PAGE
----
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Iran sanctions: their impact at home and abroad

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Iran sanctions: their impact at home and abroad

Iran sanctions: their impact at home and abroad
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Donald Trump has said the US will pull out of a deal that removed most of the economic sanctions against Iran in exchange for Tehran limiting its nuclear ambitions. He has also promised the introduction of new "high level" sanctions.

"These sanctions Trump is reimposing are largely secondary sanctions, meaning they target European and other companies that do business with Iran."

Nahal Toosi Foreign policy correspondent, Politico

Significantly, these sanctions will be extended to cover companies from third party countries that continue to trade with Iran, prompting concerns in Europe.

The US Treasury has stated that it will reimpose previous sanctions after 90- and 180-day "wind-down periods", when they will come into full effect.

Which sanctions will come back into effect?

After a 90-day wind-down period, the following sanctions will come back into effect:

  • on the purchase or acquisition of US dollar banknotes by the Government of Iran;

  • on Iran's trade in gold and precious metals;

  • on direct and indirect trade with Iran on graphite and various metals and minerals;

  • on significant transactions in Iranian currency (the rial);
  • on trades in Iran's sovereign debt;
  • on Iran's automotive sector;
  • on trade in Iranian-origin carpets and foodstuffs;
  • on licensing of exports to Iran of commercial passenger aircraft and related parts and services; and
  • on certain contracts.

After a 180-day wind-down period, the following sanctions will come back into effect:

  • on Iran's port operators, shipping and shipbuilding sectors,

  • on petrol-related transactions;

  • on transactions by foreign financial institutions with the Central Bank of Iran;

  • on the provision of financial messaging services to the Central Bank of Iran;
  • on underwriting services, insurance, and reinsurance; and
  • on Iran's energy sector.

The US Treasury has published details about these sanctions on its website.

Will oil sanctions work?

One of the most significant sanctions is that imposed on Iranian oil exports, which could mean a reduction of 20%, or up to half a million barrels per day. This proved to be an effective tool under former US President Barack Obama. However, for the moment at least, Asia and Europe are not willing to join the US in imposing sanctions, and that could limit the impact felt in Iran.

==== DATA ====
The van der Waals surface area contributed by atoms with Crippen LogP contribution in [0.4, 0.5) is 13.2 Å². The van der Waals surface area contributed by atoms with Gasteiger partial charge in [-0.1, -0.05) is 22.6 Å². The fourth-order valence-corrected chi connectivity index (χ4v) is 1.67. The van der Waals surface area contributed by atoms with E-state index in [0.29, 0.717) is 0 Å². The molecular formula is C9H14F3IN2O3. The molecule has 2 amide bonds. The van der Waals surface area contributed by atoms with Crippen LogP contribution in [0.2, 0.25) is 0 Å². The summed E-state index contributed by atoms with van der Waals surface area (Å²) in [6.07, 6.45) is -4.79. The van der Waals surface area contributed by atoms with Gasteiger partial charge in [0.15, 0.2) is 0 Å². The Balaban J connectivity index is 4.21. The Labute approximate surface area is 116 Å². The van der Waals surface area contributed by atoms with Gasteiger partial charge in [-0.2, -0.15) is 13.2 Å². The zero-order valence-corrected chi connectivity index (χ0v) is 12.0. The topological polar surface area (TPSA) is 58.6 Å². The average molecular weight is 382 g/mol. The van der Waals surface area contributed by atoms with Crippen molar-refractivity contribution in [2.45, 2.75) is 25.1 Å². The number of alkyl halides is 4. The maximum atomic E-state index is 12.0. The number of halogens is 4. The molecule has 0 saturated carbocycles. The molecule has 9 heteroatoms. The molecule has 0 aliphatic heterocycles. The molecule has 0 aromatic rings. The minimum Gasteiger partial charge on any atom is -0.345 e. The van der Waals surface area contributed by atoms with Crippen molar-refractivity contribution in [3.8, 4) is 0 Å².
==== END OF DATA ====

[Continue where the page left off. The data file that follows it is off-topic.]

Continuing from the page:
What about the Iranian people?

Iranian President Hassan Rouhani says that Iran is well prepared to face the reintroduction of sanctions against it by the US and that the Iranian people are strong. The truth is that we don't really know what impact these new sanctions will have on ordinary Iranians.

However, under previous sanctions regimes there was widespread concern about the humanitarian cost, particularly through damage to the economy, increases in unemployment, and widespread shortages of essential items, such as medicines.

Impact on European businesses

Whilst European governments have not abandoned the nuclear deal, there is a risk that the US sanctions will have a significantly negative impact on European businesses trading with Iran, who are specifically within Donald Trump's crosshairs.

For example, French oil giant Total, will be hoping to maintain its 8.4 billion euro deal with Iran to develop an offshore gas field. Chief Executive Patrick Pouyanne had previously said that the company would be likely to seek a waiver allowing it to continue working in Iran if the US reimposed sanctions.

Other big European companies that have recently signed deals with Iran include Renault and Airbus.

The US Ambassador to Germany, Richard Grenell, tweeted out a warning to German companies doing business with Iran.

Donald Trump clearly wants European companies to stop trading with Iran. If his strategy of secondary sanctions works, it will leave Iran with little incentive to remain in the nuclear deal because European countries will be unable to stick to their side of the bargain, however much they might want to.

Will it work?

Introducing sanctions is unlikely to resolve the problem of Iranian nuclear proliferation. Indeed, as noted above, in the absence of any trade incentives, it might increase the likelihood that Iran returns to full scale uranium enrichment.